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CAMBRIDGE, MA-In what is being termed a “historic” agreement between Harvard University and the city, the Cambridge City Council has agreed to rezone properties owned by the university to allow it to develop student housing. In exchange, Harvard will build approximately 34 units of affordable housing for city residents on the sites and provide nearly an acre of new open space along the river at the corner of Western Avenue and Memorial Drive.

The agreement follows decades of a contentious relationship between the city and Harvard in which local residents resented Harvard’s increasing development in the area. Calls to the city council were not returned by deadline, but in a statement Harvard says that the vote was unanimous.

“This is a creative solution,” David Maher, city councilor and co-chair of the city’s Ordinance Committee, says in the statement. Maher led the process that resulted in the agreement. “It allows the city to accomplish its public policy objectives of creating open space on the river and affordable housing, while allowing Harvard to meet its housing needs for these sites.”

The deal means that Harvard can now build graduate student housing at a number of sites it owns in the Riverside neighborhood such as the two-acre site near the Charles River where the university had proposed building an art museum last summer. Local opposition to the plan convinced the university to propose student housing for the site instead. The museum proposal engendered such opposition that it prompted the city to impose an 18-month building moratorium on the area. The site is currently leased by Mahoney’s Garden Center. The university plans on building two projects of approximately 250 beds each.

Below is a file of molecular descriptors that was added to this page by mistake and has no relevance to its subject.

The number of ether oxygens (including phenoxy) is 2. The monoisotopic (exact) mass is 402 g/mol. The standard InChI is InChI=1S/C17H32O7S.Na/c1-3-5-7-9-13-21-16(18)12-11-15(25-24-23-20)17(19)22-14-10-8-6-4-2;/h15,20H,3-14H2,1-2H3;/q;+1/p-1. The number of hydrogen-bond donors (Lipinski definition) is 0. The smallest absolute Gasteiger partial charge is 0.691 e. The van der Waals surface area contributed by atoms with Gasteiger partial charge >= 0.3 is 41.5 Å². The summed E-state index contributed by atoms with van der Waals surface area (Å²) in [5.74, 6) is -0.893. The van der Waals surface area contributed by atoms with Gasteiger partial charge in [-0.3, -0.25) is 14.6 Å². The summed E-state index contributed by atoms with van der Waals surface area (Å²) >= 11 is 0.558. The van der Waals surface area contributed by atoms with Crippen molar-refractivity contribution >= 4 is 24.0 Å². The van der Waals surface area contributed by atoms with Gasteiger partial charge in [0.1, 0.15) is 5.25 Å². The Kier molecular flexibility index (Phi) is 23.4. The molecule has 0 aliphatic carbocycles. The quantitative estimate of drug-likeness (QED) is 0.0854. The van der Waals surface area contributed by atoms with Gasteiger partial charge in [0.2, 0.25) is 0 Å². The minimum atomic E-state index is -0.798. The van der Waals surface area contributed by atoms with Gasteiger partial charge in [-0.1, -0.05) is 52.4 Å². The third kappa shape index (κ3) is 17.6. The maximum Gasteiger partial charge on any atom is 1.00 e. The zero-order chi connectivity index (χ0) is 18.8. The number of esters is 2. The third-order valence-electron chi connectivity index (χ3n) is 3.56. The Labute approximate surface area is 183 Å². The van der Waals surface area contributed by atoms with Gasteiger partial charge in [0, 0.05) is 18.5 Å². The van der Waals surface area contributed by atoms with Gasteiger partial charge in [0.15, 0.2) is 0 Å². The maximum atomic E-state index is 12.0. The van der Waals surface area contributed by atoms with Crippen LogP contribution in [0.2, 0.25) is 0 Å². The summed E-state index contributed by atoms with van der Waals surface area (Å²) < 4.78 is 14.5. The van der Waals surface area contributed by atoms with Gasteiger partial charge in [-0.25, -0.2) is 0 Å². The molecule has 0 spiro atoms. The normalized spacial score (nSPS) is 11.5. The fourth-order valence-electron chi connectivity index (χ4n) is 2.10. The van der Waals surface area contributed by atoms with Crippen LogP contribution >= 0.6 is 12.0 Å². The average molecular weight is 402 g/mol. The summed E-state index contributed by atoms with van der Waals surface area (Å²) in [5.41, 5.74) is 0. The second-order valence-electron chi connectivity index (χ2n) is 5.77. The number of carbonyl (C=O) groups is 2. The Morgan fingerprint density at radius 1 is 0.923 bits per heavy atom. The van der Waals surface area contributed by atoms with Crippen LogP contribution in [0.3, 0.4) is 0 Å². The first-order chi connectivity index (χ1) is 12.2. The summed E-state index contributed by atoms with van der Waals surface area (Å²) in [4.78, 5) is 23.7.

The agreement follows a long process in which a group of residents proposed downzoning which the university says it could not support. The new zoning established a provision allowing higher development associated with community benefits that will allow Harvard to meet its graduate student housing objectives at Memorial Drive, Cowperthwaite, and Grant streets.

“This is a very positive resolution that marks the beginning of a new constructive relationship with this community following decades of tension,” says Mary Power, senior director of community relations. The university notes that additional housing will help it meet its goal of housing 50% of graduate, professional and medical school students. Harvard also points out that additional housing also helps relieve pressure in the local housing market by taking students out of the private-housing market.

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